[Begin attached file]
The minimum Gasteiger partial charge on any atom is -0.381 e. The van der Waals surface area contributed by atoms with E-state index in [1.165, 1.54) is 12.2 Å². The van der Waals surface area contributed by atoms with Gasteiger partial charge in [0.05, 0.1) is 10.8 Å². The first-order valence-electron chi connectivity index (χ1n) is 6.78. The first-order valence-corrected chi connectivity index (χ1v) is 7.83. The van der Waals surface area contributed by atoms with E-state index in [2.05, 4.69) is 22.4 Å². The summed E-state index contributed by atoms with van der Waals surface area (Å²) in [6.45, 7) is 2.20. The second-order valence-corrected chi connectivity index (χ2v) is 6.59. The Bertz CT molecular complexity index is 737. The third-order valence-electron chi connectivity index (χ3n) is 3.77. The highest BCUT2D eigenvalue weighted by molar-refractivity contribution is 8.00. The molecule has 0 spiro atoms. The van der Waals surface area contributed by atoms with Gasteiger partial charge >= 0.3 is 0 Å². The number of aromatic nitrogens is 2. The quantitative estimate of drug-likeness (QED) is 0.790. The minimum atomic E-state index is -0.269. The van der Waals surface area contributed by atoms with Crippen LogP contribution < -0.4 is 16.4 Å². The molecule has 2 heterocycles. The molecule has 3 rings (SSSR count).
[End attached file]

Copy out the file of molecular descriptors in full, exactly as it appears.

The minimum Gasteiger partial charge on any atom is -0.381 e. The van der Waals surface area contributed by atoms with E-state index in [1.165, 1.54) is 12.2 Å². The van der Waals surface area contributed by atoms with Gasteiger partial charge in [0.05, 0.1) is 10.8 Å². The first-order valence-electron chi connectivity index (χ1n) is 6.78. The first-order valence-corrected chi connectivity index (χ1v) is 7.83. The van der Waals surface area contributed by atoms with E-state index in [2.05, 4.69) is 22.4 Å². The summed E-state index contributed by atoms with van der Waals surface area (Å²) in [6.45, 7) is 2.20. The second-order valence-corrected chi connectivity index (χ2v) is 6.59. The Bertz CT molecular complexity index is 737. The third-order valence-electron chi connectivity index (χ3n) is 3.77. The highest BCUT2D eigenvalue weighted by molar-refractivity contribution is 8.00. The molecule has 0 spiro atoms. The van der Waals surface area contributed by atoms with Gasteiger partial charge >= 0.3 is 0 Å². The number of aromatic nitrogens is 2. The quantitative estimate of drug-likeness (QED) is 0.790. The minimum atomic E-state index is -0.269. The van der Waals surface area contributed by atoms with Crippen LogP contribution < -0.4 is 16.4 Å². The molecule has 2 heterocycles. The molecule has 3 rings (SSSR count).